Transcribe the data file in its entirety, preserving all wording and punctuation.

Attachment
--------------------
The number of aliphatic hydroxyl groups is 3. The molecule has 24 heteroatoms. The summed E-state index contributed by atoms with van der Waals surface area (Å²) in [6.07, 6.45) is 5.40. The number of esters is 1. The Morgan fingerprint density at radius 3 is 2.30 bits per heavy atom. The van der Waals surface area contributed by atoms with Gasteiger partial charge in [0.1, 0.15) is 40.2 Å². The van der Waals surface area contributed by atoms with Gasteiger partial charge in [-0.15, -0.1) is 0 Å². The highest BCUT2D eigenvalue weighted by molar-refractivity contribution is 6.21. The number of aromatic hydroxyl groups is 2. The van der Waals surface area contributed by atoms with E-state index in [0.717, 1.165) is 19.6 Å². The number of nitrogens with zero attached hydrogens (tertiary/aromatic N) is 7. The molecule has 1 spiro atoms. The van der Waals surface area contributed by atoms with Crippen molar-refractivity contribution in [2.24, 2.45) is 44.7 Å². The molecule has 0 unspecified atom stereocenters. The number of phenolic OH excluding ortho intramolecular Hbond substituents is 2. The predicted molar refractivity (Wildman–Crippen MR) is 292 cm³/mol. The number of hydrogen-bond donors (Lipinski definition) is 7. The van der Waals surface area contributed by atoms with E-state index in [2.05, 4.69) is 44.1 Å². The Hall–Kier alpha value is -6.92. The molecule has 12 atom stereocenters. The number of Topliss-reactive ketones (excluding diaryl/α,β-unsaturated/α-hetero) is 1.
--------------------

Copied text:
The number of aliphatic hydroxyl groups is 3. The molecule has 24 heteroatoms. The summed E-state index contributed by atoms with van der Waals surface area (Å²) in [6.07, 6.45) is 5.40. The number of esters is 1. The Morgan fingerprint density at radius 3 is 2.30 bits per heavy atom. The van der Waals surface area contributed by atoms with Gasteiger partial charge in [0.1, 0.15) is 40.2 Å². The van der Waals surface area contributed by atoms with Gasteiger partial charge in [-0.15, -0.1) is 0 Å². The highest BCUT2D eigenvalue weighted by molar-refractivity contribution is 6.21. The number of aromatic hydroxyl groups is 2. The van der Waals surface area contributed by atoms with E-state index in [0.717, 1.165) is 19.6 Å². The number of nitrogens with zero attached hydrogens (tertiary/aromatic N) is 7. The molecule has 1 spiro atoms. The van der Waals surface area contributed by atoms with Crippen molar-refractivity contribution in [2.24, 2.45) is 44.7 Å². The molecule has 0 unspecified atom stereocenters. The number of phenolic OH excluding ortho intramolecular Hbond substituents is 2. The predicted molar refractivity (Wildman–Crippen MR) is 292 cm³/mol. The number of hydrogen-bond donors (Lipinski definition) is 7. The van der Waals surface area contributed by atoms with E-state index in [2.05, 4.69) is 44.1 Å². The Hall–Kier alpha value is -6.92. The molecule has 12 atom stereocenters. The number of Topliss-reactive ketones (excluding diaryl/α,β-unsaturated/α-hetero) is 1.